Saturday, January 28, 2012

From C to C: Chinese Canadian Stories of Migration, a Documentary Review


by Ed Sum
In the documentary, “From C to C, Chinese Stories of Migration,” the ‘C’ can mean anything. It is not just about coming from China to Canada, but it is about what some Chinese people did to contribute to Canadian society—some became war vets—while others faced scrutiny. Most of these immigrants were ostracized. They were denied their basic civil rights during the turn of the 19th century.
They arrived in this country during the two economic booms of the Pacific Northwest in the search for their ‘Gold Mountain.’ The families and a few survivors of that time recount their tales of racial inequality, survival and injustice. When compared to today’s immigration laws, some people may be shocked. This film skillfully dodges any political commentary and simply looks at how secluded one particular nationality felt.
After the gold rush boom of the Fraser River, the governments thought the Chinese migrants would leave, but they didn’t. They created new lives, sent money back to family and sought success instead of going home and losing face. Honour is everything amongst the Chinese, and this film certainly reflects that.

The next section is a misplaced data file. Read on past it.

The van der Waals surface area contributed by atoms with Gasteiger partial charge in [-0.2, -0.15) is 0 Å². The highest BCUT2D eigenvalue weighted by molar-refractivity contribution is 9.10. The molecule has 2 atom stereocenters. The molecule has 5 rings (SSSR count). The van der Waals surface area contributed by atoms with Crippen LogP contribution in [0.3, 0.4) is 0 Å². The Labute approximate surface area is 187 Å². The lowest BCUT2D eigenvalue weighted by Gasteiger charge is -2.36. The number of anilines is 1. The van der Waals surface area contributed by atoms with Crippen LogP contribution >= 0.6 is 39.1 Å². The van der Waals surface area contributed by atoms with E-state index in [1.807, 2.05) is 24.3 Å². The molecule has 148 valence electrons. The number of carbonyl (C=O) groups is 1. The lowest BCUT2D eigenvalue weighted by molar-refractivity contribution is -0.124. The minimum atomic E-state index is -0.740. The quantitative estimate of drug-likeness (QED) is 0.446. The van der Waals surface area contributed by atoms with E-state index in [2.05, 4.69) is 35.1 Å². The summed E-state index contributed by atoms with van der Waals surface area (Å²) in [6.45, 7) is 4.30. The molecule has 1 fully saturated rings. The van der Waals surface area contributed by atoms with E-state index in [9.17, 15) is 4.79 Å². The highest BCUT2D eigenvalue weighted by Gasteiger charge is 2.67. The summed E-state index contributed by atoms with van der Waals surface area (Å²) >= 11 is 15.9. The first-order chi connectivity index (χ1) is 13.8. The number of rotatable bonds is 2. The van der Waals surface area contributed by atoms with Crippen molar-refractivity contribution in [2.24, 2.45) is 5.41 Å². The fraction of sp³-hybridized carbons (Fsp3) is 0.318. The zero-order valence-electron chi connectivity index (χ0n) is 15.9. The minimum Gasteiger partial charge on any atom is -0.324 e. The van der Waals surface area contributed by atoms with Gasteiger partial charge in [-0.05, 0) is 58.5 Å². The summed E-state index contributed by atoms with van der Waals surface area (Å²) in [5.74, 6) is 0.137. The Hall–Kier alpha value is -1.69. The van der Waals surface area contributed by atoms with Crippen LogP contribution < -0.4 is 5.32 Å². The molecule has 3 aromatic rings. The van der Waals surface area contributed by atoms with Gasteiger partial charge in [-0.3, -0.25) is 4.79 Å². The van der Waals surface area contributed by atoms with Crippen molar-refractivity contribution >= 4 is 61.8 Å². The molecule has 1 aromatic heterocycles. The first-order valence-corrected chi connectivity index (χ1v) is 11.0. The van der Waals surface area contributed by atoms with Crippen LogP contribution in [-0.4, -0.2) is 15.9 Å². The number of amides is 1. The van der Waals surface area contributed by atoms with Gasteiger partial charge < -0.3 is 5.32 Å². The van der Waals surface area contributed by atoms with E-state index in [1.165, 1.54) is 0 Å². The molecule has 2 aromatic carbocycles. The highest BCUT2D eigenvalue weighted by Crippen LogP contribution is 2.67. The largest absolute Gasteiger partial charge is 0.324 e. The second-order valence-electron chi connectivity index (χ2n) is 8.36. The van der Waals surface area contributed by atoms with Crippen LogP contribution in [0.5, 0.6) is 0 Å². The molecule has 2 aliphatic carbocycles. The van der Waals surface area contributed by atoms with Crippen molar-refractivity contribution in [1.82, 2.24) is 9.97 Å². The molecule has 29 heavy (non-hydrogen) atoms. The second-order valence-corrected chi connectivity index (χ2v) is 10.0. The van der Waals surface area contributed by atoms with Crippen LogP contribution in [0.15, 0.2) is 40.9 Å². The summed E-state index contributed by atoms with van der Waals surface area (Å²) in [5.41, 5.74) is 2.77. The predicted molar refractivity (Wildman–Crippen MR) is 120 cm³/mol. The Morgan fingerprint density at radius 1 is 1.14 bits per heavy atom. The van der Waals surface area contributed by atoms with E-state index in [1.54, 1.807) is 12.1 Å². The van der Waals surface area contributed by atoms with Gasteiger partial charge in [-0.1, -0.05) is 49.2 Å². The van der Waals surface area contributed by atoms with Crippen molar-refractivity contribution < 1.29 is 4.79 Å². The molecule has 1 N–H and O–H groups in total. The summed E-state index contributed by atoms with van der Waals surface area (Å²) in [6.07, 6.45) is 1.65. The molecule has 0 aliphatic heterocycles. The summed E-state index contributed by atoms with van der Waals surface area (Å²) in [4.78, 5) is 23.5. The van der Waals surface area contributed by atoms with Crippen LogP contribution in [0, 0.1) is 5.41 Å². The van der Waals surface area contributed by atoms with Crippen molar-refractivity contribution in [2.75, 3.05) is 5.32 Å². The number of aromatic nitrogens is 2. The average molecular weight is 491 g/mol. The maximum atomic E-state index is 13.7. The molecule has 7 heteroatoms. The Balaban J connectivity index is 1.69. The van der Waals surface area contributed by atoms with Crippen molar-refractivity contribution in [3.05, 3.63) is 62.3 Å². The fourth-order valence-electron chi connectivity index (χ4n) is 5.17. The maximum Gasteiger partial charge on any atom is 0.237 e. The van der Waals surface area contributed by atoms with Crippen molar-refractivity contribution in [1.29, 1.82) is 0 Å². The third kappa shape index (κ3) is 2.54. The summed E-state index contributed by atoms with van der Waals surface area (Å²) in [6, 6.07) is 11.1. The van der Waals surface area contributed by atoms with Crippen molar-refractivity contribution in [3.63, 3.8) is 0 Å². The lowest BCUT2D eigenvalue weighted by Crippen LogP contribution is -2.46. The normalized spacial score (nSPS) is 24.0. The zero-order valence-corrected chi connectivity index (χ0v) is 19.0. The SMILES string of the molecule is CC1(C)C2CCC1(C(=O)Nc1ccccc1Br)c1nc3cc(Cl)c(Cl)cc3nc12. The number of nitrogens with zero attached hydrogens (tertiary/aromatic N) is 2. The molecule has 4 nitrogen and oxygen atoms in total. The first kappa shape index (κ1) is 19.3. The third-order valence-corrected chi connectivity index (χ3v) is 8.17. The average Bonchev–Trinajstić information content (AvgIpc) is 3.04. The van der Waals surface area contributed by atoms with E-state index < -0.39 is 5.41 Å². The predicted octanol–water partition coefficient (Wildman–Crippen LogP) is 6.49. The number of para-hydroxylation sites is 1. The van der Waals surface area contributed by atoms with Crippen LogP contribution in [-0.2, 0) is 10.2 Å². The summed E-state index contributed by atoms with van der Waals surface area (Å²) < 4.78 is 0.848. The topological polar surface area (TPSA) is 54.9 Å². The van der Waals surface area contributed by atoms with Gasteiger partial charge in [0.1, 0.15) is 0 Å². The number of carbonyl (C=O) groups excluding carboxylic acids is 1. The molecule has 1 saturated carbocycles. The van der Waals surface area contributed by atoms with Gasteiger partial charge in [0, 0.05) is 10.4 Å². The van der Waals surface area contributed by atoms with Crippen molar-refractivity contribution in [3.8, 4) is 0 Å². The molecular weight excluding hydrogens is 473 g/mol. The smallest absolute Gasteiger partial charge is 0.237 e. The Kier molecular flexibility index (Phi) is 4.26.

When the contrasts are made, to look back at life in China, this film creates a somber mood that is mesmerizing to watch. The rustic urban decay wrapped around foliage is wonderfully captured on film. It suggests a deeper meaning, where one infrastructure is on the verge of despoiling another. The shanty conditions of the stone villages are a reminder of those left behind by most immigrants. Younger Chinese-Canadian born viewers may well wonder about the world their grandparents lived in. A few members of today’s youth reveal their response, but more voices from this crowd could have helped hammer the point home.
With the aging and the current generation, like Karin Lee (filmmaker), Bill Wong (Tailor), and Frank Wong (WWII Vet), offering their memoirs, this documentary doesn’t simply get sentimental. It strives to mend fences. No matter how bad some things were, in life or with the clothes one wears, it can be patched up, as Bill Wong points out. With his bright smile, that’s one wonderful message this film makes.
Viewers interested in more stories, videos, and photos can go to the official From C to C website